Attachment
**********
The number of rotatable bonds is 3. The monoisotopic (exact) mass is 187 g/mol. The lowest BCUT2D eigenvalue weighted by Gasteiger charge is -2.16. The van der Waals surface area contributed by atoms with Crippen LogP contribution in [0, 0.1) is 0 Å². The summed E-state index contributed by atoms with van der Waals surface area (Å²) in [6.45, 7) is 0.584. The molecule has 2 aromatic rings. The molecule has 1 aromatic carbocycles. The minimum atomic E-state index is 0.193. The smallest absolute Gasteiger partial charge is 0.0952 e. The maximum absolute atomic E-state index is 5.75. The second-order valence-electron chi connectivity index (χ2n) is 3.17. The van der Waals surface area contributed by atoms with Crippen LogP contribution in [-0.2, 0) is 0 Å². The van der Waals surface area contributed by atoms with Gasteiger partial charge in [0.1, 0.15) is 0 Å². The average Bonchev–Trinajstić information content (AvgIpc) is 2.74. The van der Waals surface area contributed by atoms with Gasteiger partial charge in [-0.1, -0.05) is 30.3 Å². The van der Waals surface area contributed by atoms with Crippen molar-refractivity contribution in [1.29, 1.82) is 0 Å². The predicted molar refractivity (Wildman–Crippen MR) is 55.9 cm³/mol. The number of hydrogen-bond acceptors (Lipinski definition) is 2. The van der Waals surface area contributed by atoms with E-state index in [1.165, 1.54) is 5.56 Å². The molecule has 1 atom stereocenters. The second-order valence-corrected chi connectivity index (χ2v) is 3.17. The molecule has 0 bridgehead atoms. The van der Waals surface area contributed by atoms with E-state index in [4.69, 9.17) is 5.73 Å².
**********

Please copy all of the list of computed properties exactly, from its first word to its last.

The number of rotatable bonds is 3. The monoisotopic (exact) mass is 187 g/mol. The lowest BCUT2D eigenvalue weighted by Gasteiger charge is -2.16. The van der Waals surface area contributed by atoms with Crippen LogP contribution in [0, 0.1) is 0 Å². The summed E-state index contributed by atoms with van der Waals surface area (Å²) in [6.45, 7) is 0.584. The molecule has 2 aromatic rings. The molecule has 1 aromatic carbocycles. The minimum atomic E-state index is 0.193. The smallest absolute Gasteiger partial charge is 0.0952 e. The maximum absolute atomic E-state index is 5.75. The second-order valence-electron chi connectivity index (χ2n) is 3.17. The van der Waals surface area contributed by atoms with Crippen LogP contribution in [-0.2, 0) is 0 Å². The van der Waals surface area contributed by atoms with Gasteiger partial charge in [0.1, 0.15) is 0 Å². The average Bonchev–Trinajstić information content (AvgIpc) is 2.74. The van der Waals surface area contributed by atoms with Gasteiger partial charge in [-0.1, -0.05) is 30.3 Å². The van der Waals surface area contributed by atoms with Crippen molar-refractivity contribution in [1.29, 1.82) is 0 Å². The predicted molar refractivity (Wildman–Crippen MR) is 55.9 cm³/mol. The number of hydrogen-bond acceptors (Lipinski definition) is 2. The van der Waals surface area contributed by atoms with E-state index in [1.165, 1.54) is 5.56 Å². The molecule has 1 atom stereocenters. The second-order valence-corrected chi connectivity index (χ2v) is 3.17. The molecule has 0 bridgehead atoms. The van der Waals surface area contributed by atoms with E-state index in [4.69, 9.17) is 5.73 Å².